D. No-go result for in

The solution to the `homogeneous' equation (119) can be represented as

where

and is a nonvanishing, local current.

According to the general result expressed by (75) in both antighost and pure ghost numbers equal to zero, equation (217) implies

where are listed in (75). Solution (219) is assumed to provide a cross-coupling Lagrangian. Therefore, since is the most general gauge-invariant quantity depending on the field , it follows that each interaction vertex from is required to be at least linear in and to depend at least on a BF field. But contains two spacetime derivatives, so the emerging interacting field equations would exhibit at least two spacetime derivatives acting on the BF field(s) from the interaction vertices. Nevertheless, this contradicts the general assumption on the preservation of the differential order of each field equation with respect to the free theory (see assumption ii) from the beginning of section 4), so we must set

Next, we solve equation (218). In view of this, we decompose with respect to the number of derivatives acting on the fields as

where each contains precisely spacetime derivatives. Of course, each is required to mix the BF and field sectors in order to produce cross-interactions. In agreement with (221), equation (218) is equivalent to

Using definitions (45)-(47) and an integration by parts it is possible to show that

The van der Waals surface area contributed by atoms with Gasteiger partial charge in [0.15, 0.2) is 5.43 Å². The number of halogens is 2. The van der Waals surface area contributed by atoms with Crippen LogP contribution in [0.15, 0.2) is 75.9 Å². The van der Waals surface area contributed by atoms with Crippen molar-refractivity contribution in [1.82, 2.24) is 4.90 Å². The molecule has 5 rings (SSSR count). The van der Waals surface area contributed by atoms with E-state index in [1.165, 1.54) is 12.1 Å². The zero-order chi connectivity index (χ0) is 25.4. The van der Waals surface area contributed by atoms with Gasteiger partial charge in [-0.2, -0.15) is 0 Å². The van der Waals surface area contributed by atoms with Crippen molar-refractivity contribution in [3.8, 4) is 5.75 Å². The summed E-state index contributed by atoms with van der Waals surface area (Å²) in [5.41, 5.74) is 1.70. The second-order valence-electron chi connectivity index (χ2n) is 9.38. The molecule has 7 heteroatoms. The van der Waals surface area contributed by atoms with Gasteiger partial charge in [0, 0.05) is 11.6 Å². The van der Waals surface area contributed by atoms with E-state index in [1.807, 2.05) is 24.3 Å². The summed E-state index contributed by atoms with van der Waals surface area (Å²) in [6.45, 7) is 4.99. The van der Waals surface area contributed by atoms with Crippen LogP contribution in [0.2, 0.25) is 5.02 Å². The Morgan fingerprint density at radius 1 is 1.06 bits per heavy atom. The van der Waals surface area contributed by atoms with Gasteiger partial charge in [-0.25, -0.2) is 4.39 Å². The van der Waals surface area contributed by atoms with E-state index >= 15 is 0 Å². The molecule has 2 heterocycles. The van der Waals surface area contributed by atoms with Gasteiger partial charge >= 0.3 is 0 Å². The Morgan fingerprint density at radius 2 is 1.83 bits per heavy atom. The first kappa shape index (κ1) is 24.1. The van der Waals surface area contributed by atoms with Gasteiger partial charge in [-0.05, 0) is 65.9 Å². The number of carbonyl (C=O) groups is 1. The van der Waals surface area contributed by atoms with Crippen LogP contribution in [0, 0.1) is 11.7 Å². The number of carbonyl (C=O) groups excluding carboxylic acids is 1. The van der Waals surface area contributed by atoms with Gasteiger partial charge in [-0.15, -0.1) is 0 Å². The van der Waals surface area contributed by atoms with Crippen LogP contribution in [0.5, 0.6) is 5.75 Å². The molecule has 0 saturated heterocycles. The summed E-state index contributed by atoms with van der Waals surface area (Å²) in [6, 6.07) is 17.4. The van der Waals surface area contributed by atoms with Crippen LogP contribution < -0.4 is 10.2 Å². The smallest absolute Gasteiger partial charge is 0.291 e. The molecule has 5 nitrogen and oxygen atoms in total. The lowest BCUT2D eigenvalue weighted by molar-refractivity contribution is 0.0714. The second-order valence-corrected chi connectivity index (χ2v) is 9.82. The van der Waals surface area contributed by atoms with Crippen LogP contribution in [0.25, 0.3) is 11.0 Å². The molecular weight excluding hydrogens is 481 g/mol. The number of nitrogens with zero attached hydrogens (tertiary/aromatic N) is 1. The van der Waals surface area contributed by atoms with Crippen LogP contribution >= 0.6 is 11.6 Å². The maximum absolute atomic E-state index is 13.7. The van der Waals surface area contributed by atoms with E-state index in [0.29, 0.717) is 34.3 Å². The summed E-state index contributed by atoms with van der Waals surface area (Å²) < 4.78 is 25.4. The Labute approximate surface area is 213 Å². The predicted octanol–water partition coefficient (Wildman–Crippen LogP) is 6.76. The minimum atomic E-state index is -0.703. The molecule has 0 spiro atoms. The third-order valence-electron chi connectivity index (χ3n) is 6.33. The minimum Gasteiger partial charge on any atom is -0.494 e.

From (225) we observe that is solution to (222) if and only if the following conditions are satisfied simultaneously

Because is derivative-free, the solutions to equations (226)-(227) read as

where , , , , , and are some real, constant tensors. In addition, display the same mixed symmetry properties like the tensor field and , , and are completely antisymmetric. Because there are no such constant tensors in , we conclude that (226 )-(227) possess only the trivial solution, which further implies that

Related to equation (223), we use again definitions (45)-(
47) and integrate twice by parts, obtaining

Inspecting (231), we observe that satisfies equation (223) if and only if the following relations take place simultaneously

The solutions to equations (232)-(233) are expressed by

where the quantities , , , , , , and are some tensors depending at most on the undifferentiated fields from (2). In addition, they display the symmetry/antisymmetry properties

and , , and are completely antisymmetric. Because both tensors and are derivative-free, their are related through

Using successively properties (237)-(239) and formula (240), it can be shown that is completely antisymmetric. This last property together with (239) leads to

which replaced in the latter equality from (234) produces

This means that the entire dependence of on is trivial (reduces to a full divergence), and therefore can at most describe self-interactions in the BF sector. Since there is no nontrivial solution to (223) that mixes the BF and field sectors, we can safely take